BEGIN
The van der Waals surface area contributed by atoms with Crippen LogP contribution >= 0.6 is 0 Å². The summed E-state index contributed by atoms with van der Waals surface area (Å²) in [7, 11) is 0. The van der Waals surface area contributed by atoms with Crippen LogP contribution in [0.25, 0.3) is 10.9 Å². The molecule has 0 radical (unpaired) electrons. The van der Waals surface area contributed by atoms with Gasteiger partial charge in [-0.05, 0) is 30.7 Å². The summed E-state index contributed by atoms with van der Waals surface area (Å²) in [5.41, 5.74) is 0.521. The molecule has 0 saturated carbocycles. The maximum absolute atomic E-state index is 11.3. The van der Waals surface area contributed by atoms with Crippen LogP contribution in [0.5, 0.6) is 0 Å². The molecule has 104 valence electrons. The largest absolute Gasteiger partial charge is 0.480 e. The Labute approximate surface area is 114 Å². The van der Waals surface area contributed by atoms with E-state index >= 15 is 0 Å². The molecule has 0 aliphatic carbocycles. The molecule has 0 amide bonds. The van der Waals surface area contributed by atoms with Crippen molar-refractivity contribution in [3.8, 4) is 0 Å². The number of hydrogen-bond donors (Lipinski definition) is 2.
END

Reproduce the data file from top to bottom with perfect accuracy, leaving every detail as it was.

The van der Waals surface area contributed by atoms with Crippen LogP contribution >= 0.6 is 0 Å². The summed E-state index contributed by atoms with van der Waals surface area (Å²) in [7, 11) is 0. The van der Waals surface area contributed by atoms with Crippen LogP contribution in [0.25, 0.3) is 10.9 Å². The molecule has 0 radical (unpaired) electrons. The van der Waals surface area contributed by atoms with Gasteiger partial charge in [-0.05, 0) is 30.7 Å². The summed E-state index contributed by atoms with van der Waals surface area (Å²) in [5.41, 5.74) is 0.521. The molecule has 0 saturated carbocycles. The maximum absolute atomic E-state index is 11.3. The van der Waals surface area contributed by atoms with Crippen LogP contribution in [0.5, 0.6) is 0 Å². The molecule has 104 valence electrons. The largest absolute Gasteiger partial charge is 0.480 e. The Labute approximate surface area is 114 Å². The van der Waals surface area contributed by atoms with E-state index >= 15 is 0 Å². The molecule has 0 aliphatic carbocycles. The molecule has 0 amide bonds. The van der Waals surface area contributed by atoms with Crippen molar-refractivity contribution in [3.8, 4) is 0 Å². The number of hydrogen-bond donors (Lipinski definition) is 2.